Discrimination claims in a globalised world

In a post-pandemic world which has seen significant technological advances, it is increasingly common for team members to work in different jurisdictions and for employees to divide their working time between different locations.  However, this can make it difficult to determine where employees are entitled to bring employment claims in the event of a potential dispute. 

In this article we consider the legal tests that an employee must satisfy to bring a claim for discrimination in Jersey under the Discrimination (Jersey) Law of 2013 ("DJL") or Guernsey under the Sex Discrimination (Employment) (Guernsey) Ordinance, 2005 ("SDO") and the incoming Prevention from Discrimination (Guernsey) Ordinance, 2022 (the "New Discrimination Ordinance").

Click to view article 

Legal Framework


The DJL prohibits discrimination on the protected characteristics of race, sex, sexual orientation, gender reassignment, age and disability.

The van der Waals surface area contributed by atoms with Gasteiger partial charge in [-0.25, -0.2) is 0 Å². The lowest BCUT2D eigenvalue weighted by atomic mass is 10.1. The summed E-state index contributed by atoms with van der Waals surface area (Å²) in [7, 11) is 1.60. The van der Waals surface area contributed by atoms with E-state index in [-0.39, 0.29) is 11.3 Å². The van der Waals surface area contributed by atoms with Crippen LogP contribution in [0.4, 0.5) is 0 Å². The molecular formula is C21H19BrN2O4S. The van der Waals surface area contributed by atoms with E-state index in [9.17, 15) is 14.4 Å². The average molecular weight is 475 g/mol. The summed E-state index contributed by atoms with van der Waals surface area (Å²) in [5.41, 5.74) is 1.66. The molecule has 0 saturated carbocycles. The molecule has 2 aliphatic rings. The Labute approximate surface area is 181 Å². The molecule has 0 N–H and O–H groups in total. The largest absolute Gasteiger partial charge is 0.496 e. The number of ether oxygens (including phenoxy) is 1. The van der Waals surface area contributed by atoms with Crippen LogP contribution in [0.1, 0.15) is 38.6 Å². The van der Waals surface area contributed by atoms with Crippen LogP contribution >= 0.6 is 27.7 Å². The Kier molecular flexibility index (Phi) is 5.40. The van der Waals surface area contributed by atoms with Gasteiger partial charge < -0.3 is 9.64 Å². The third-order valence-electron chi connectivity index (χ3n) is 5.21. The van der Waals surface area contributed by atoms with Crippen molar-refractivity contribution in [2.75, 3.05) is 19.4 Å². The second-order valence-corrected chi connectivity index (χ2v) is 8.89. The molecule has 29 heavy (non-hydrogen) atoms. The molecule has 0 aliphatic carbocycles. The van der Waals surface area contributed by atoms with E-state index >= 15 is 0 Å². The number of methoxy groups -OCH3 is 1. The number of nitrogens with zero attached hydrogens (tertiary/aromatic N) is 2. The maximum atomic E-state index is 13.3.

To bring a claim under the DJL the employee must (a) be required to work wholly or mainly in Jersey or (b) the act of discrimination must have been committed in Jersey.

We are not aware of any cases under the DJL that deal with whether an employee is employed wholly or mainly in Jersey. There are a number of cases in which the Jersey Employment and Discrimination Tribunal (the "Jersey Tribunal") has dealt with the equivalent wording under the Employment (Jersey) Law 2003 (Dan Read has appeared in a number of these) and these decisions are likely to be followed by the Jersey Tribunal given the wording in the DJL is identical. The first question is whether the employee was required by the employer to work in Jersey. If not, there is no jurisdiction under this limb. If so, the Jersey Tribunal then moves on to consider whether the employee was wholly or mainly based in Jersey, which depends on the facts.